Bercholz tells us that upon hearing his story, one lama burst out laughing, and said, "So you are the first American delok!" “Deloks” are what are called “revenants” in the European tradition – people who have died and returned to tell the tale of their sojourn in the afterlife. We will consider the significance of this comment later in this review, when we discuss the history of deloks in their native Tibet, and how they fit into the uniquely Tibetan view of a world where consensual reality routinely gave place to the supernatural in many aspects of daily life.
Bercholz doesn't suffer much in hell, because he's quickly reassured that he's a guest of "the Buddha of Hell," a vaguely anthropomorphic divine presence who shields Bercholz from the intense heat and cold pervading the hells. He's also accompanied by an angelic being that he calls "Janna Sophia," an interesting name, since "jhana" is Sanskrit for "meditation," and "Sophia" is Greek for "wisdom." These two beings don't take a major role in the story, though. We hear that the Buddha of Hell is always present, ready to help any of the suffering beings in his domain to escape their agonies, and every now and then, Janna Sophia does some minor thing or another, but essentially, they only provide a comforting backdrop to explain how Bercholz can be in a blazing hell and not melt like the proverbial snowball, or remain unfrozen in the uniquely-Tibetan cold hells. The Buddha of Hell is thus a depressingly impotent jailer, unlike Buddha Vajrasattva, who “harrows the hells,” Yamantaka, who “destroys death,” and Arya Tara, who “shatters the seven underworlds,” and “destroys the hosts of evil spirits, yakshas, and the walking dead.”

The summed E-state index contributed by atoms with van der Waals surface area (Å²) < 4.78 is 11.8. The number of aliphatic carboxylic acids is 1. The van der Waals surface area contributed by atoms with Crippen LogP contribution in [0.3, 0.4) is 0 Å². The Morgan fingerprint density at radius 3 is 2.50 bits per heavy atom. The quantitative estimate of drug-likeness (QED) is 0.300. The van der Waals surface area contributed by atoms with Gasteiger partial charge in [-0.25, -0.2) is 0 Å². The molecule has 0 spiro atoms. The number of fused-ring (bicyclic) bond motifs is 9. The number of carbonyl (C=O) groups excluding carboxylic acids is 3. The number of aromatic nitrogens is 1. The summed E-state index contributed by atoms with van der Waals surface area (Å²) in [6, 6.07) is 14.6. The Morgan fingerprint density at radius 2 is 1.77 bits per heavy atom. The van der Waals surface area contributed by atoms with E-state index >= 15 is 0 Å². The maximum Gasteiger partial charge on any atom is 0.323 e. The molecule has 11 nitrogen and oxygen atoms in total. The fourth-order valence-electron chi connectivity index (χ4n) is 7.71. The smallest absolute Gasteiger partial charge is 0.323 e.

I received my personal introduction to the Tibetan hells in the winter of 1979, at a retreat in the snowy mountains of Southern Oregon where the Tashi Choling Nyingmapa temple now stands. Gyatrul Rinpoche taught us the Long Chen Nyingthik ngondro for three days, including a three-hour teaching on the hot and cold hells. Gyatrul Rinpoche prefaced the teaching by conceding that western students never liked hearing about the hells, and that therefore he wasn't going to go on too long about them, but that this was a very important teaching, and we should try not to reject them. When I read through Bercholz's account of the hot and cold hells, I was struck by how closely they followed Gyatrul Rinpoche's descriptions.